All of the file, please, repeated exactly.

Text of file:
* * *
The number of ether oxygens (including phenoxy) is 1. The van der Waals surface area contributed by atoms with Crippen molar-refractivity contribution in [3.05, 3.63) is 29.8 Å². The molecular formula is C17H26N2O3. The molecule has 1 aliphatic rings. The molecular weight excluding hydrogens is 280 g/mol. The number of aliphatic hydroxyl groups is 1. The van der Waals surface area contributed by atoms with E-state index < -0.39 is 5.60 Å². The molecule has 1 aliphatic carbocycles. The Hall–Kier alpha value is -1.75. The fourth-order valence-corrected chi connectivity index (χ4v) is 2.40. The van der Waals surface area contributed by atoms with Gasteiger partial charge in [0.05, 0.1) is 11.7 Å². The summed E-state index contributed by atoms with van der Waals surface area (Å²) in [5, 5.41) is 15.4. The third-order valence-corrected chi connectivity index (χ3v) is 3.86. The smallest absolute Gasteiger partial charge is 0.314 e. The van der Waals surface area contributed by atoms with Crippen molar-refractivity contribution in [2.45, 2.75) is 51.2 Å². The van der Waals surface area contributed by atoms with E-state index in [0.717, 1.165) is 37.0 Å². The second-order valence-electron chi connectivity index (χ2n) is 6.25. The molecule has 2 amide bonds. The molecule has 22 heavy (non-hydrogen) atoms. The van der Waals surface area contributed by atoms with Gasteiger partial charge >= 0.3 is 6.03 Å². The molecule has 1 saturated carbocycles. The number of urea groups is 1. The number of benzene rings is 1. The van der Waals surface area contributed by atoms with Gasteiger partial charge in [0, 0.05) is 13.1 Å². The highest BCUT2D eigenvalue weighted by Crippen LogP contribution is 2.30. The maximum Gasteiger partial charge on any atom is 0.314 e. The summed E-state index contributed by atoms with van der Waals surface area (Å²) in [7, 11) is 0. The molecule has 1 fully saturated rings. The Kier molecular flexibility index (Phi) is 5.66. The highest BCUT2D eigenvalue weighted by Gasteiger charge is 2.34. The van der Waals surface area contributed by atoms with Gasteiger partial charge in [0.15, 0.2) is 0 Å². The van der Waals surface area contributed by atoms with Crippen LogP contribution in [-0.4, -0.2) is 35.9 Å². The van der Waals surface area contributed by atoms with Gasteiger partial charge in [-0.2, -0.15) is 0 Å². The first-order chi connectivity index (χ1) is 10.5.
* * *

The number of ether oxygens (including phenoxy) is 1. The van der Waals surface area contributed by atoms with Crippen molar-refractivity contribution in [3.05, 3.63) is 29.8 Å². The molecular formula is C17H26N2O3. The molecule has 1 aliphatic rings. The molecular weight excluding hydrogens is 280 g/mol. The number of aliphatic hydroxyl groups is 1. The van der Waals surface area contributed by atoms with E-state index < -0.39 is 5.60 Å². The molecule has 1 aliphatic carbocycles. The Hall–Kier alpha value is -1.75. The fourth-order valence-corrected chi connectivity index (χ4v) is 2.40. The van der Waals surface area contributed by atoms with Gasteiger partial charge in [0.05, 0.1) is 11.7 Å². The summed E-state index contributed by atoms with van der Waals surface area (Å²) in [5, 5.41) is 15.4. The third-order valence-corrected chi connectivity index (χ3v) is 3.86. The smallest absolute Gasteiger partial charge is 0.314 e. The van der Waals surface area contributed by atoms with Crippen molar-refractivity contribution in [2.45, 2.75) is 51.2 Å². The van der Waals surface area contributed by atoms with E-state index in [0.717, 1.165) is 37.0 Å². The second-order valence-electron chi connectivity index (χ2n) is 6.25. The molecule has 2 amide bonds. The molecule has 22 heavy (non-hydrogen) atoms. The van der Waals surface area contributed by atoms with Gasteiger partial charge >= 0.3 is 6.03 Å². The molecule has 1 saturated carbocycles. The number of urea groups is 1. The number of benzene rings is 1. The van der Waals surface area contributed by atoms with Gasteiger partial charge in [0, 0.05) is 13.1 Å². The highest BCUT2D eigenvalue weighted by Crippen LogP contribution is 2.30. The maximum Gasteiger partial charge on any atom is 0.314 e. The summed E-state index contributed by atoms with van der Waals surface area (Å²) in [7, 11) is 0. The molecule has 1 fully saturated rings. The Kier molecular flexibility index (Phi) is 5.66. The highest BCUT2D eigenvalue weighted by Gasteiger charge is 2.34. The van der Waals surface area contributed by atoms with Gasteiger partial charge in [0.15, 0.2) is 0 Å². The van der Waals surface area contributed by atoms with Crippen LogP contribution in [-0.4, -0.2) is 35.9 Å². The van der Waals surface area contributed by atoms with Gasteiger partial charge in [-0.2, -0.15) is 0 Å². The first-order chi connectivity index (χ1) is 10.5.